The recent spate of violence in St. Vincent and the Grenadines again raises questions about the value of corporal punishment, says Prime Minister Ralph Gonsalves.
Speaking on radio on the weekend, Gonsalves addressed the issue of settling differences.
“Do we go about and fight and hit one another and chop up one another? No! And that’s why I often wonder, those who advocate beating in schools as a socialisation or beating in the home, beating, beating, whether we are not engendering in young persons the idea that the only way to solve a problem is by giving licks,” the prime minister said.
He said corporal punishment “it is a complicated matter”, adding that some are of the view that persons should be whipped as a form of discipline.
“But we can’t solve things through violence and we are too quick, if we have a gun to pick it up and cutlass and knife. We gah to put down the gun and pick up the pen. The cutlass is to work land, not chop man and woman. The knife is to butcher cattle, not people. We have to get this – every time we get angry and want to do something violent, we have to think two times, three times, count, as they say, to 100, count to 10, to 20. I am imploring, I am begging people to have restraint and don’t commit these wanton acts of violence.”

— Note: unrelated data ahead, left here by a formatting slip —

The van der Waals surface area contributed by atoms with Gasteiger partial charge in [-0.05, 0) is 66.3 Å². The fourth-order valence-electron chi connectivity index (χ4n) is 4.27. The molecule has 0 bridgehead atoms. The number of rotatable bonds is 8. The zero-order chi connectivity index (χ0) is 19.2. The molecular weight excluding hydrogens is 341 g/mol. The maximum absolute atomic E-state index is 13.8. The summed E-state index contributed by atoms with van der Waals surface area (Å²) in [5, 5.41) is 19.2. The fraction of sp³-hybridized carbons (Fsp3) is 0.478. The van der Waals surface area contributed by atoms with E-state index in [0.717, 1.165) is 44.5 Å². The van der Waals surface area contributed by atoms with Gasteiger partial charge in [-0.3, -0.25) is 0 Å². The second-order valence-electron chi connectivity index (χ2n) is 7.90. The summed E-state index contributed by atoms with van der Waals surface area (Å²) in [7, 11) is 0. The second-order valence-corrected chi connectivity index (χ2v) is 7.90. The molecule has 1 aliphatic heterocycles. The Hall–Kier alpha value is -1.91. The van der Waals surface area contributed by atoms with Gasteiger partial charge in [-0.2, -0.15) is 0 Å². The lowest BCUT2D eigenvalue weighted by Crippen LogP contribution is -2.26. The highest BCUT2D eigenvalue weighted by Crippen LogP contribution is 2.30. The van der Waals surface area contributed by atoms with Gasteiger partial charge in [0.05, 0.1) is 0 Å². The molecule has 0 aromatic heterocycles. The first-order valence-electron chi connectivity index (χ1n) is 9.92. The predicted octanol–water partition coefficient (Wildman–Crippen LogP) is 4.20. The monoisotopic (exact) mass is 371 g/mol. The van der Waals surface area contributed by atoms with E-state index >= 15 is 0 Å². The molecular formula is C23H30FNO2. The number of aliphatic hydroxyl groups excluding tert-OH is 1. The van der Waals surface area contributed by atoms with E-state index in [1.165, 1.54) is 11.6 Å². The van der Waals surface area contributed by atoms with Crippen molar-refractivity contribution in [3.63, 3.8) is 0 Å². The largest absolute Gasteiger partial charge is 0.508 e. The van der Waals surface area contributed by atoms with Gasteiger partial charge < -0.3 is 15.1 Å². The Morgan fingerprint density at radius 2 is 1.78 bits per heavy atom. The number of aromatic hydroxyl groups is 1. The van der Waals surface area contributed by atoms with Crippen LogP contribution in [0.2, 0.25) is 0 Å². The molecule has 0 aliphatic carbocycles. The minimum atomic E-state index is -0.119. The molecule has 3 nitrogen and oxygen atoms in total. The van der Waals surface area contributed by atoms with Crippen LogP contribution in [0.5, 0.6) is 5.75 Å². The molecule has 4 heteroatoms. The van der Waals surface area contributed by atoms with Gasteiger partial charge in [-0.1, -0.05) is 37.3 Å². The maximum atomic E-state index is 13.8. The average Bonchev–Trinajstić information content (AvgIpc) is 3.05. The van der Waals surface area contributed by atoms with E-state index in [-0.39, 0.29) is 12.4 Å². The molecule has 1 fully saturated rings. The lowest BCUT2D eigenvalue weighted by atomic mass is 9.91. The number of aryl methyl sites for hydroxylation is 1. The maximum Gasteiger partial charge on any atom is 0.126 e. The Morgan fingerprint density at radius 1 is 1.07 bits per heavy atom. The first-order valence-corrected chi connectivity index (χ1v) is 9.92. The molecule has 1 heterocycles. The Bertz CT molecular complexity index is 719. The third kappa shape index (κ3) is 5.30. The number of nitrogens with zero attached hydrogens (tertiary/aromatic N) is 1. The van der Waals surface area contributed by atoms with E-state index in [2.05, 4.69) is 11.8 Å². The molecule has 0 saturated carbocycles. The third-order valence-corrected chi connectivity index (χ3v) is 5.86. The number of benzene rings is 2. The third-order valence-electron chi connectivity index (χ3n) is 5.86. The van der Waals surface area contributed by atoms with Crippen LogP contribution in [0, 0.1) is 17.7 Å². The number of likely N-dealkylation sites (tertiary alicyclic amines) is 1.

Gonsalves was speaking in the context of recent spate of violence that has left one woman dead, another nursing injuries to her face as a result of a cutlass attack, and yet another whose life was threatened as she was beaten in a vehicle in unrelated incidents.
The prime minister said that he knows that the Church, school, and families, are preaching against violence.
“I know there are times when our families are also involved in this education, socialisation – [telling] the children not to hit one another. I am wondering whether when the children are beaten and beaten so badly, whether that doesn’t leave a mark.”
Gonsalves said it is one thing to put in place the institutions, such as the laws and training for police, to deal with the consequences of all the violence.
“All of these things are important but it is to try and prevent the violence in the first place. There has to be a trigger in the individual to say, ‘No, ah can’t do this.’
“So I want to lend my voice, yet again,” the prime minister said.